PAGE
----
Pig breeding and pork processing in the Czech Republic are in crisis, the president of the country's agricultural chamber, Jan Veleba, said on Wednesday. A steep rise this year in the price of cereals used to feed animals has led to a worsening of an already bad situation, he said. One in ten pig farmers quit the industry every year. Pig breeding accounts for a quarter of the country's animal production and about 10 percent of its total agricultural produce.
The heads of five regional branches of the Greens have called for talks on whether the party should remain in the coalition government. They have criticised the party's leadership for not standing by Dana Kuchtova, who on Wednesday resigned as education minister over the mishandling of applications for EU funding. The regional leaders want the conditions under which the Green Party would remain in government to be on the agenda at a forthcoming national conference. The Greens are the smallest party in the coalition, which also features the Civic Democrats and Christian Democrats.
Twenty-year-old defender Jan Simunek has been called up for the Czech squad for the first time ahead of a Euro 2008 qualifier against Germany on October 17. Simunek, who plays for German side Wolfsburg, captained the Czech Republic at this year's Under 20 World Cup, where the country reached the final. First team regulars Milan Baros, Marek Jankolvski and Jan Polak all miss the Germany game through suspension.
Three Czech fighter planes are set to patrol the airspace over Estonia, Lithuania and Latvia in 2009, after the Czech government approved the plan on Wednesday. It now needs the backing of both houses of the Czech parliament. Around 100 ground personnel would support the three Grippen planes. Czech Defence Minister Vlasta Parkanova said the country's military budget would cover the three-month mission, expected to cost CZK half a billion (around USD 25 million). None of the three Baltic states has a modern air force of its own.
Citizens of Prague would like to see an increase in the number of night tram routes in the city, suggests a survey carried out by the research agency Westminster. Those surveyed said they would be willing to pay more for more routes, as well as increased lighting of parts of the city's metro stations. Passengers also complained that the city's public transport system is seen as mostly serving the relatively badly-off. On the positive side, respondents praised the fact the transport network covers so much of the city, and the affordable price of travel-cards.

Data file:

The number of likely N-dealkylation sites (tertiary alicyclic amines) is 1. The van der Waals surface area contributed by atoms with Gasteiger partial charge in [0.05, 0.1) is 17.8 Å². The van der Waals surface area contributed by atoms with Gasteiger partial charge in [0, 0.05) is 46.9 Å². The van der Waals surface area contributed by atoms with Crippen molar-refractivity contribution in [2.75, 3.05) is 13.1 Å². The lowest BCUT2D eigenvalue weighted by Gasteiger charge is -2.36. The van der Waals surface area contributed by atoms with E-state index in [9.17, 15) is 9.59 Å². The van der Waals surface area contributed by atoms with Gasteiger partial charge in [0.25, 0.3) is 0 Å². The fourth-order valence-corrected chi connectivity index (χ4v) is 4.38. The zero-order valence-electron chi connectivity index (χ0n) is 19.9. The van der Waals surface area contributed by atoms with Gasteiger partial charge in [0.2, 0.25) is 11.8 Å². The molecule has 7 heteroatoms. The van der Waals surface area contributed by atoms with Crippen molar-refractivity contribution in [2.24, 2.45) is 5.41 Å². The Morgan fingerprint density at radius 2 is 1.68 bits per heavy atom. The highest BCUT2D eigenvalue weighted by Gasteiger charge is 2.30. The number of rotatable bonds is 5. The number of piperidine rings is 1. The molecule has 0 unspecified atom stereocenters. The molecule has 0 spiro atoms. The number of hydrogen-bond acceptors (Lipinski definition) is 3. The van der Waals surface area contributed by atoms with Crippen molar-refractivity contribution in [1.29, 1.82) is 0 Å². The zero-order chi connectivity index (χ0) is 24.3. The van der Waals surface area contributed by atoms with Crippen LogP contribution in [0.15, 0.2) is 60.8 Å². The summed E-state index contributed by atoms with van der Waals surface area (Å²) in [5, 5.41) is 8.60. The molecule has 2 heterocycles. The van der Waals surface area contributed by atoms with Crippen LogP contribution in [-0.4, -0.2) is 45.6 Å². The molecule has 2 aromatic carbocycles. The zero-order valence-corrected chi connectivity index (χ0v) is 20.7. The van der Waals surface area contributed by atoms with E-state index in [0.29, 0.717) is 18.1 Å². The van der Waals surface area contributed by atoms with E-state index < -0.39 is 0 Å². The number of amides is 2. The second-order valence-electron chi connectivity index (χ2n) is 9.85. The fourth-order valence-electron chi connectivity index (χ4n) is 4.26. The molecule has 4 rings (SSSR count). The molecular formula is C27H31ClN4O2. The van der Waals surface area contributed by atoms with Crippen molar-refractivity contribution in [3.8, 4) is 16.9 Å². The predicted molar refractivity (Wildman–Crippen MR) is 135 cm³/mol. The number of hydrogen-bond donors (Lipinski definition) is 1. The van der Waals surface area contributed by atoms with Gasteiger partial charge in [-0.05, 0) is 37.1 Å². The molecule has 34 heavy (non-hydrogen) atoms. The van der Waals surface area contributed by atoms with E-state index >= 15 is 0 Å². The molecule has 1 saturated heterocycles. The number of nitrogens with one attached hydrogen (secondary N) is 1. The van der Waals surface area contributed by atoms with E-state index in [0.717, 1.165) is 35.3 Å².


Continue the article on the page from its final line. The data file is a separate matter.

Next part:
Police chiefs from a number of European capitals have gathered in Prague for a conference on fighting pickpockets, Mlada fronta Dnes reported. Prague police complain that Czech prosecutors are reluctant to remand pickpockets, who often leave the country after arrest. Police chief Petr Zelasko also said his officers were trying to persuade judges that pickpockets were often not individual criminals but members of organised gangs. The conference runs until Thursday.
Almost two-thirds of Czechs live in areas where the air quality is poor, according to a report presented to the cabinet by Environment Minister Martin Bursik. The worst affected areas are Prague and the industrial region of Moravia-Silesia. In 2006 levels of dust particles in the air exceeded EU limits for the second year in a row. The report does contain some positive news: the percentage of the country where air quality is poor has fallen; in 2005 it stood at 35 percent, while last year it was down to 29 percent.
Slavia Prague were beaten by Sevilla in football's Champions League on Tuesday night. After falling behind in the 8th minute, Slavia drew level at 1:1 through a strike by Daniel Pudil, before the home side scored three more to open an unassailable lead. Substitute David Kalivoda got a consolation goal for the Czechs in time added on, leaving the final score at 4:2. Slavia's next game is away to group leaders Arsenal on October 23.
A patient who contracted a bacterial infection during a routine operation is suing Prague's Motol hospital, Mlada fronta Dnes reported. The woman says she suffered complications for two years after the operation and is suing the hospital for CZK 400,000 (over half a million USD). However, officials at Motol deny any responsibility in the matter. The lawsuit is evidently the first such legal action in the Czech Republic, said Mlada fronta.
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